Bibliography--Exhibition Catalogues

From David Wojnarowicz Knowledge Base
Jump to: navigation, search

Former PPOW preparator Robert Ransick recalled that Wojnarowicz was agitated when an exhibition of his did have an accompanying catalogue—he saw exhibition catalogues as an important component of an exhibition. [1] Wojnarowicz was heavily involved in the production of the University of Illinois Galleries’s Tongues of Flame catalogue, selecting his friend Jean Foos as the designer and carefully gathering the visual material from various gallerists. For his 1989 exhibition In The Shadow of Forward Motion, he secured a budget for a photocopied catalogue from PPOW. Marion Scemama offered to invite her friend, philosopher Felix Guattari to write the introduction. Based on a slideshow and a translation of Wojnarowicz’s own discussion of his work, Guattari contributed a short text. Wojnarowicz planned the rest of the catalogue, Xeroxing typed pages with short narratives explaining themes in the work, sketches, and collages. Wendy Olsoff recalled that Wojnarowicz sat in the gallery office for days furiously typing on their typewriter, then Xeroxing the book at a local copy shop before the opening.[2]

Fever: The Art of David Wojnarowicz

Scholder, Amy, ed. Fever: The Art of David Wojnarowicz. New York: Rizzoli and New Museum of Contemporary Art, 1999.

This exhibition catalogue includes essays by Dan Cameron, Mysoon Rizk, Cynthia Carr, and John Carlin in addition to writings by Wojnarowicz. Cameron’s essay examines Wojnarowicz’s use of layered and collaged imagery in his paintings, stencils, sculptures and his combinations of photography and text. Rizk’s essay surveys the collage aesthetic of Wojnarowicz’s life and work as a method of recording his experience of society’s pre-existing contexts and reconstructing alternative connotations and narratives of his own history and of the signs of the world. Carr’s and Carlin’s essays are mostly biographical. The texts by Wojnarowicz are excerpted from his writings published elsewhere including “Memories That Smell Like Gasoline,” “The Waterfront Journals,” “Close to the Knives,” and “In the Shadow of the American Dream.” The catalogue is also well illustrated.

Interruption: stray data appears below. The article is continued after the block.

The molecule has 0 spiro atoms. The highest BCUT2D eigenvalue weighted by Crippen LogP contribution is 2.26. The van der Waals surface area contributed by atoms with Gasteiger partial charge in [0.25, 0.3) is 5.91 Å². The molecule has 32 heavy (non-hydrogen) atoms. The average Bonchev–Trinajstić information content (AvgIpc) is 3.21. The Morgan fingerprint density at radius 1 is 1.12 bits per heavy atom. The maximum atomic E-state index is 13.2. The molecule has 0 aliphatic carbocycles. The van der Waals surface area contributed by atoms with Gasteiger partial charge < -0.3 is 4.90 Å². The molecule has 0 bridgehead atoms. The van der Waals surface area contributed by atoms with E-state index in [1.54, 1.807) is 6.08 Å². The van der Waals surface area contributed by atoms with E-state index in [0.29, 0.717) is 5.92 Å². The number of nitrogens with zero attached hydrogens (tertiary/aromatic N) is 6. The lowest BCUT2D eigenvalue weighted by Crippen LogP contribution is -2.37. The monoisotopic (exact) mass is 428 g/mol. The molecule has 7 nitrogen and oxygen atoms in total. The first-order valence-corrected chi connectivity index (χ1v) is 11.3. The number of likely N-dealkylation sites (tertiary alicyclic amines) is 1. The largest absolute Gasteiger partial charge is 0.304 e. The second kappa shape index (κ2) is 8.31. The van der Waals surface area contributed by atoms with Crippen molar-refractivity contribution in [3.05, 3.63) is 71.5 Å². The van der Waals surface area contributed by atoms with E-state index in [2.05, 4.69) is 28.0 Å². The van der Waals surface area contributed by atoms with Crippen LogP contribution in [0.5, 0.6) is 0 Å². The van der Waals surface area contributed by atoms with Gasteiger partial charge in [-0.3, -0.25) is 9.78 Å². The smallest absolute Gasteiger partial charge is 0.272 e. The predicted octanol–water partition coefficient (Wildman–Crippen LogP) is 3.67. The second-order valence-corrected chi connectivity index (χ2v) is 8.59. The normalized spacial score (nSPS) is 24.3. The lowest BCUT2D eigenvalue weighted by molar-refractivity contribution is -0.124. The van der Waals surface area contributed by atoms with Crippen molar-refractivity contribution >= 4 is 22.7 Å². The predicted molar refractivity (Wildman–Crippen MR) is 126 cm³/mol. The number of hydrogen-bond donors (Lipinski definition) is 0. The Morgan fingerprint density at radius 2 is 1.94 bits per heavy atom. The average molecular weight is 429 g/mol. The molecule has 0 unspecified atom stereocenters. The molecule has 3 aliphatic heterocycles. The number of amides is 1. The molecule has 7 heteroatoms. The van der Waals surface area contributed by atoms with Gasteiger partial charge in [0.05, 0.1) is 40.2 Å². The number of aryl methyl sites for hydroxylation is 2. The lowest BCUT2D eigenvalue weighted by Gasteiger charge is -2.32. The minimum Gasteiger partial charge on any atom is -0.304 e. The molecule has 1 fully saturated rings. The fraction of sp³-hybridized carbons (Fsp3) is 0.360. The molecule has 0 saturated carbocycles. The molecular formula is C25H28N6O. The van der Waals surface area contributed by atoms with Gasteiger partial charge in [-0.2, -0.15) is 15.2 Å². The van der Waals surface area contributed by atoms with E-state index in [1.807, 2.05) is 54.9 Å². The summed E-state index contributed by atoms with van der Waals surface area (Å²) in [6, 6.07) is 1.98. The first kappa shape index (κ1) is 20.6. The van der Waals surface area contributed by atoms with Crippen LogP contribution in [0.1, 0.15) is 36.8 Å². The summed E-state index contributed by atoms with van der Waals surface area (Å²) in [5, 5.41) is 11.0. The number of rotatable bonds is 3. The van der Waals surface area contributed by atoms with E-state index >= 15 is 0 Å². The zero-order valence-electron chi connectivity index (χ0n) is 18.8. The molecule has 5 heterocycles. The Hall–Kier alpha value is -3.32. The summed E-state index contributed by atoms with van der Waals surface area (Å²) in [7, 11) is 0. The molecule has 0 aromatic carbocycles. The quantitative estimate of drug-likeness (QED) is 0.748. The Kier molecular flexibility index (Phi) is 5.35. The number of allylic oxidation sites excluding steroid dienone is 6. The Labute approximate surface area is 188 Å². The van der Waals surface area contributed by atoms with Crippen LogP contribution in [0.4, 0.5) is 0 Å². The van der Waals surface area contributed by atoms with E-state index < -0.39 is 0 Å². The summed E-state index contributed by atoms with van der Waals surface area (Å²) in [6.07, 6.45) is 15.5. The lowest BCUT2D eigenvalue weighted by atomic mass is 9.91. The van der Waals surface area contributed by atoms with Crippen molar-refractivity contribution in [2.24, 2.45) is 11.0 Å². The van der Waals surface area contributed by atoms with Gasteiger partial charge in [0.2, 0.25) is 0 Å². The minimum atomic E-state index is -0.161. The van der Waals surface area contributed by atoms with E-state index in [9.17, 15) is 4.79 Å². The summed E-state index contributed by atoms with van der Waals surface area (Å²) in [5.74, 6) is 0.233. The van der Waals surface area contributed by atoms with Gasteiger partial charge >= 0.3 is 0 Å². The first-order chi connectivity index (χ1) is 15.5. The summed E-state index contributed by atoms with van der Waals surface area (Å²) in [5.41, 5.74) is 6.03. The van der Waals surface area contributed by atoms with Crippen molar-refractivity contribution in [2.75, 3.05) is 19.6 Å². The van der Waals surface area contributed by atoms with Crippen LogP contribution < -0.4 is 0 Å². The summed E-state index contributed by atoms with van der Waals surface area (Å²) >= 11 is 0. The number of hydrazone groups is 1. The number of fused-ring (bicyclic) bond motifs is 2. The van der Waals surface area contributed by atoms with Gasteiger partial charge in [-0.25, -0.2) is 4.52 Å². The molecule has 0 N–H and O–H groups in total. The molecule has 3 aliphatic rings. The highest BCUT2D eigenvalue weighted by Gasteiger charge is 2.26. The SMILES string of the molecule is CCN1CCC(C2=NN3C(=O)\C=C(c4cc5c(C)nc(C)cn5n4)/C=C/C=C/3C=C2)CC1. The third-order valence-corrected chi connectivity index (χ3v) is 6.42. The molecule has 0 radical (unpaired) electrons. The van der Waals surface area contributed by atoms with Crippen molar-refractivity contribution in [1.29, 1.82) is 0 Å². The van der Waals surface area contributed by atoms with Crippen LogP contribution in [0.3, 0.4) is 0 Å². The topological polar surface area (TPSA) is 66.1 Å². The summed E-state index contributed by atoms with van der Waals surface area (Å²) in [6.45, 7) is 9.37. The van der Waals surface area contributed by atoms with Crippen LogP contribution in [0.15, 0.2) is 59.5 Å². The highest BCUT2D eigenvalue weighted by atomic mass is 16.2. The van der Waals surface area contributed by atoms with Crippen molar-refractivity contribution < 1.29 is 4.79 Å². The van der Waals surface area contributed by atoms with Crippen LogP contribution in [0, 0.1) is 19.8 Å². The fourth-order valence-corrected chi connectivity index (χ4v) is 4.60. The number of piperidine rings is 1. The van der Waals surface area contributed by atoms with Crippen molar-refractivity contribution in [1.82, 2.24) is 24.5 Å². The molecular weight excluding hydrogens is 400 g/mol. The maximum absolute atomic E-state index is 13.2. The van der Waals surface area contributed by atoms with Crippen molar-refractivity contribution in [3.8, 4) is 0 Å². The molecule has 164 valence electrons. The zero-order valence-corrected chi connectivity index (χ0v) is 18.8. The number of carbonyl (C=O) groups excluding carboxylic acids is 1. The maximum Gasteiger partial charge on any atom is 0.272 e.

David Wojnarowicz: Tongues of Flame

Blinderman, Barry. 'David Wojnarowicz: Tongues of Flame. Normal, IL: University Galleries of Illinois State University, 1990.

This exhibition Tongues in Flame was the first and only major retrospective of Wojnarowicz's work during his lifetime, and Wojnarowicz was deeply involved in the planning of the exhibition and catalogue. He asked his friend Jean Foos to design the catalogue, and contributed several essays, including a "Biographical Dateline" of his life from 1954 to 1982. The other contributors included Blinderman, Carlo McCormick, Curtis White, and John Carlin. McCormick writes about Wojnarowicz's symbolism and iconography. White discusses Wojnarowicz's activism and the context of the AIDS crisis.Carlin discusses the semiotics and visual poetry of Wojnarowicz's work, comparing him with American 19th century poet Walt Whitman. Blinderman contributes an interview with Wojnarowicz.

Essays: "Fables, Facts, Riddles and Reasons in Wojnarowicz's Mythopoetica," by Carlo McCormick; "AIDS, Pure War and 'Being Queer In America'," by Curtis White; "David Wojnarowicz: As The World Turns," by John Carlin; "The Compression Of Time: An Interview With David Wojnarowicz," by Barry Blinderman. Writings by David Wojnarowicz: "Losing The Form In Darkness," "Self Portrait In Twenty-Three Rounds," "Being Queer In America: A Journal Of Disintegration," "Living Close To The Knives," and "Post Cards From America: X-Rays from Hell." Biographical dateline by David Wojnarowicz. Comprehensive list of exhibitions, chronology and bibliography.

In the Shadow of Forward Motion

Wojnarowicz, David and Felix Guattari. In the Shadow of Forward Motion. New York: PPOW, 1989.

This xeroxed zine-catalogue of 56 pages includes a short essay by philosopher Felix Guattari about the work of David Wojnarowicz in addition to short texts and poems by the artist. Guattari’s essay deals with Wojnarowicz’s use of fantasies and dreams in his writings to produce a message and to trigger existential movement and creativity. The 31 literary texts by Wojnarowicz cover such themes as dreams, ants, civilization, finding comfort in forces of nature, eyes, desire, death, sexuality, economics, science, and spirituality. A range of collages, newspaper clippings, sketches, notes, and drawings by Wojnarowicz are reproduced throughout the zine, many of these images are mock-ups or diagrams for his larger photomontages, collages, paintings and other works which could be useful for someone researching or curating his work.
  1. See Robert Ransick interview on this site.
  2. See Wendy Olsoff interview on this site